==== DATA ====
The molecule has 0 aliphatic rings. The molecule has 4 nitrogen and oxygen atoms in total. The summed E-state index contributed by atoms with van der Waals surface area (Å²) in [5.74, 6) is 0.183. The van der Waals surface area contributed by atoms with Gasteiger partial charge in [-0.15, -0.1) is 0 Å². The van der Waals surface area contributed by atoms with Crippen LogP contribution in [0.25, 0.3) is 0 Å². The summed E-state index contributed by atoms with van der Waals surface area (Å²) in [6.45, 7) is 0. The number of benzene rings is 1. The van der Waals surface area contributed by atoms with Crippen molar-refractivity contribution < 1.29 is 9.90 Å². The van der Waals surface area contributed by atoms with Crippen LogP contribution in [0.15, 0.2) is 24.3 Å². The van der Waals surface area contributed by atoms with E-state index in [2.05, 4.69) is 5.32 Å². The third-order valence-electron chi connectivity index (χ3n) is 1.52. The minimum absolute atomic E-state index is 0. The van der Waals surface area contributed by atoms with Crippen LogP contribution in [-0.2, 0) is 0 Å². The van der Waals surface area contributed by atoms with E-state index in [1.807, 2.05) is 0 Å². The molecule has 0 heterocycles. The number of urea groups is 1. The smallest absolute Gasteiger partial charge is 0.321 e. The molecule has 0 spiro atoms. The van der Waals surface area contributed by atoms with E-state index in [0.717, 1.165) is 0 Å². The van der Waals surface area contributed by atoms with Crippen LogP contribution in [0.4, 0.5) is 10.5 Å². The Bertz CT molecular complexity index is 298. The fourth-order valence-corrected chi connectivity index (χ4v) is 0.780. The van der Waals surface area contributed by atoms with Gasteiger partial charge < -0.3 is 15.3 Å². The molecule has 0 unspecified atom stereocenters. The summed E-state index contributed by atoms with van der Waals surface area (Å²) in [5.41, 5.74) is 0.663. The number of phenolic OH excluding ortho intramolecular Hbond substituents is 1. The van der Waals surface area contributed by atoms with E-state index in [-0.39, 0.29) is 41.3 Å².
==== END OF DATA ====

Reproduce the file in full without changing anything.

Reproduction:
The molecule has 0 aliphatic rings. The molecule has 4 nitrogen and oxygen atoms in total. The summed E-state index contributed by atoms with van der Waals surface area (Å²) in [5.74, 6) is 0.183. The van der Waals surface area contributed by atoms with Gasteiger partial charge in [-0.15, -0.1) is 0 Å². The van der Waals surface area contributed by atoms with Crippen LogP contribution in [0.25, 0.3) is 0 Å². The summed E-state index contributed by atoms with van der Waals surface area (Å²) in [6.45, 7) is 0. The number of benzene rings is 1. The van der Waals surface area contributed by atoms with Crippen molar-refractivity contribution < 1.29 is 9.90 Å². The van der Waals surface area contributed by atoms with Crippen LogP contribution in [0.15, 0.2) is 24.3 Å². The van der Waals surface area contributed by atoms with E-state index in [2.05, 4.69) is 5.32 Å². The third-order valence-electron chi connectivity index (χ3n) is 1.52. The minimum absolute atomic E-state index is 0. The van der Waals surface area contributed by atoms with Crippen LogP contribution in [-0.2, 0) is 0 Å². The van der Waals surface area contributed by atoms with E-state index in [1.807, 2.05) is 0 Å². The molecule has 0 heterocycles. The number of urea groups is 1. The smallest absolute Gasteiger partial charge is 0.321 e. The molecule has 0 spiro atoms. The van der Waals surface area contributed by atoms with E-state index in [0.717, 1.165) is 0 Å². The van der Waals surface area contributed by atoms with Crippen LogP contribution in [0.4, 0.5) is 10.5 Å². The Bertz CT molecular complexity index is 298. The fourth-order valence-corrected chi connectivity index (χ4v) is 0.780. The van der Waals surface area contributed by atoms with Gasteiger partial charge < -0.3 is 15.3 Å². The molecule has 0 unspecified atom stereocenters. The summed E-state index contributed by atoms with van der Waals surface area (Å²) in [5.41, 5.74) is 0.663. The number of phenolic OH excluding ortho intramolecular Hbond substituents is 1. The van der Waals surface area contributed by atoms with E-state index in [-0.39, 0.29) is 41.3 Å².